Thursday, March 27, 2014


Congratulations to Germany's Aliona Savchenko and Robin Szolkowy for winning their career fifth gold medal at the 2014 World Figure Skating Championships taking place right now in Japan.

A profile on the pair in 2010 stated:

Robin Szolkowy, born in the town of Greifswald to his mother (an East German nurse) and his father (a Tanzanian medical student), who returned to Africa before the birth of his son.

Although black athletes are extremely rare in the former East Germany, Szolkowy told the New York Times before the Games that he never experienced racism or discomfort.

Skating is hardly America's most colorful sport, either. (Well, at least not racially speaking.)

In my 5th Figure Skating Mystery novel, "Skate Crime: Enhanced Multimedia Edition," I told the story of African-American Toni Wright, and her white pairs partner, Lucian Pryce. I based Toni on the legendary Mabel Fairbanks.

Read about Mabel, here, and enjoy an exclusive excerpt from "Skate Crime," below:

"You got a lot of money?"
He was about twelve, maybe thirteen years old, with hair so blond he might have been a ghost and eyes so blue they looked like mirrors reflecting the summer sky. His chin had a point at the end, and with every word he spoke, it looked as though he was jabbing it right in Toni's direction.
"What's it to you?" Toni asked, knowing that she sounded common, and happy that Mama wasn't around to hear her.
"I heard you going around asking everybody for lessons. You got money to pay for them?"
"Not that it's any of your business, but yes. Yes, I do."
"Where'd you get it?"
"From my daddy, of course."
"Ha! Never heard of a rich colored man."
"That is likely because you are ignorant" Toni heard Mama's voice coming out of her mouth and decided that made up for sounding so cheap earlier.
"Where'd he get all his money? He a thief?"
"Of course not! For your information, my father runs the Wright Funeral Homes of New York City. Two in Harlem, one in Queens, two in the Bronx, and we're opening another in Brooklyn next month!"
"So he's a vampire!"
Toni knew she should be offended. But the image of her daddy with bat wings and sharp teeth just made her giggle.
"So you're really rich, then?"
Toni shrugged. Well-brought-up young ladies didn't discuss money in public. It was even more common than bad grammar.
"I have an idea," the boy said. "About how you can take skating lessons."
She knew she shouldn't be listening to him, but Toni couldn't help it. She said, "How?”
"Okay, well, see, here's the thing: I could teach you."
"You're just a boy!"
"I'm almost thirteen! And I've been skating, well, since I was a baby almost. See, my ma and dad, they run the Arthur Murray Dance Studio on West fifty-ninth — that's practically right down the street, in Hell's Kitchen. So I've been dancing since I was a baby, too. I'm good. Ma says I could be a ballroom champion, maybe. But dancing, that's nothing like skating. Skating is everything you do in dance, but harder and faster and... and... better. It's just better, you know?"
"I know," Toni said softly.
"Now, my folks, they can afford a lesson for me here and there, but if you want to be a champion, you need lessons every day. My folks don't have the money for that. So I thought, it's like this... I thought I could give you lessons on what I know and you don't, but since I can't take money or I wouldn't be an amateur skater anymore, your daddy can pay the money for my lessons to my coach for her to teach me. Then I take what I learn and teach it to you, you understand?"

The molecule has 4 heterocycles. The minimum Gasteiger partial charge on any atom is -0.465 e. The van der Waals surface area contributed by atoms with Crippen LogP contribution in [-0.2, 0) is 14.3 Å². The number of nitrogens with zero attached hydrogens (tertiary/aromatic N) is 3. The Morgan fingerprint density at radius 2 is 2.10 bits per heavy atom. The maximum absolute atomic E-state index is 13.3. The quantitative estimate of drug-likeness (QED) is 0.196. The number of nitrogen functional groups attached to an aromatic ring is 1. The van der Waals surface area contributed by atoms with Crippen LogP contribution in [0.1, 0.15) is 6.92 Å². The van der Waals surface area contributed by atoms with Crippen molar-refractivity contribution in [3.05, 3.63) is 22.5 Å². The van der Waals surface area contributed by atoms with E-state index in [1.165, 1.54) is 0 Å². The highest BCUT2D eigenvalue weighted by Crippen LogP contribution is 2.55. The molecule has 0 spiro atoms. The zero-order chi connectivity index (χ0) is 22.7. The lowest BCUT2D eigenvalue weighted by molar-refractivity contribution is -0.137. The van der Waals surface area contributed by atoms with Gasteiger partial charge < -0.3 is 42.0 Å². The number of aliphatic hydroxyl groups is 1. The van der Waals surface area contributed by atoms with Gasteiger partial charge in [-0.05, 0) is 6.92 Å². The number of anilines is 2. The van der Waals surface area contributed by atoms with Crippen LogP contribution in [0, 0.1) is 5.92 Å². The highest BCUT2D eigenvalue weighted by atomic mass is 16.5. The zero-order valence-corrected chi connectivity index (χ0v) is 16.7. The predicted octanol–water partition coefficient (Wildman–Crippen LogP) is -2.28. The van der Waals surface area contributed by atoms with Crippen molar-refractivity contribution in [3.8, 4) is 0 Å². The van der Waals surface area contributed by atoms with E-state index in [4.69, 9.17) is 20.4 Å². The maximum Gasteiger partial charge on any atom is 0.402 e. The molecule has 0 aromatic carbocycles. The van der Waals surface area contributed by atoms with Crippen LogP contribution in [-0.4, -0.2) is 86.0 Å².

Toni thought she did. But... "Your coach doesn't want to teach me."
"No, she doesn't. But I bet she wouldn't mind taking money from you for me, especially if she knows it's the only way I could afford it."
When Toni later told her daddy what the boy had proposed, he chuckled, but he didn't look particularly happy when he agreed, "No, I suspect she wouldn't mind, at that."
"So can we do it, Daddy? Can we do it this way?"
"Well, I would like to speak to this boy first. What did you say his name was?”
Toni had to sheepishly admit she had no idea.
The next day. Daddy came to the rink in person. Toni pointed out the boy with the pale hair and mirror eyes. He was on the ice, running backwards at top speed, then leaping into the air and splitting his legs so high, his toes were nearly up to his shoulders when he touched them with his fingers.
Daddy beckoned him over and the boy came instantly. He said his name was Lucian Pryce.
"Lucian, huh?" Daddy noted. "That's quite the mouthful."
"My ma is French, sir. Well, first Russian, then French. She's from a long line of ballerinas that ran away from Russia between the wars and ended up first in France, then America. Dad's just a regular mick, though. Nothing fancy there."
Toni wasn't sure if Daddy actually heard the gist of Lucian's explanation. He still seemed a bit dumbstruck that a white boy had called him "sir."
Daddy told Lucian he would speak to his coach, but if she agreed with Lucian's idea to pay for his lessons, then Daddy was for it. Lucian grinned and winked at Toni. She knew that winking was very common. But she couldn't help winking back.
Lucian's coach did Daddy the great favor of taking his money. She hesitated a bit before actually, physically accepting it but in the end, like Daddy always said, "The color green wins out over any other."